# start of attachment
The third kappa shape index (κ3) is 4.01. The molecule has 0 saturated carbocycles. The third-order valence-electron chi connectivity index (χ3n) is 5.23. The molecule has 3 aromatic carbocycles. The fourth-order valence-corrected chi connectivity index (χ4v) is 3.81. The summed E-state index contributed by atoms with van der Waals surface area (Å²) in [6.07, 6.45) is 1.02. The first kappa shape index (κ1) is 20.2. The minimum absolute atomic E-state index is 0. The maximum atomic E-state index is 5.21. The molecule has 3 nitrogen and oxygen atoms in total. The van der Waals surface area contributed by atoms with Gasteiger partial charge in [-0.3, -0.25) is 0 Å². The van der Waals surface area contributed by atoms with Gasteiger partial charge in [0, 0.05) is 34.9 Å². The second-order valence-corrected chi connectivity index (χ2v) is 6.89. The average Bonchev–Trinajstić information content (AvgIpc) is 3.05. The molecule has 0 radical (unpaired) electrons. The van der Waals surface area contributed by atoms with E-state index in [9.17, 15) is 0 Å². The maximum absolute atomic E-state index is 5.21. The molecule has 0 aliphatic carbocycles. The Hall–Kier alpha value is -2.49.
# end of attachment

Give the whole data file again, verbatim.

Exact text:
The third kappa shape index (κ3) is 4.01. The molecule has 0 saturated carbocycles. The third-order valence-electron chi connectivity index (χ3n) is 5.23. The molecule has 3 aromatic carbocycles. The fourth-order valence-corrected chi connectivity index (χ4v) is 3.81. The summed E-state index contributed by atoms with van der Waals surface area (Å²) in [6.07, 6.45) is 1.02. The first kappa shape index (κ1) is 20.2. The minimum absolute atomic E-state index is 0. The maximum atomic E-state index is 5.21. The molecule has 3 nitrogen and oxygen atoms in total. The van der Waals surface area contributed by atoms with Gasteiger partial charge in [-0.3, -0.25) is 0 Å². The van der Waals surface area contributed by atoms with Gasteiger partial charge in [0, 0.05) is 34.9 Å². The second-order valence-corrected chi connectivity index (χ2v) is 6.89. The average Bonchev–Trinajstić information content (AvgIpc) is 3.05. The molecule has 0 radical (unpaired) electrons. The van der Waals surface area contributed by atoms with E-state index in [9.17, 15) is 0 Å². The maximum absolute atomic E-state index is 5.21. The molecule has 0 aliphatic carbocycles. The Hall–Kier alpha value is -2.49.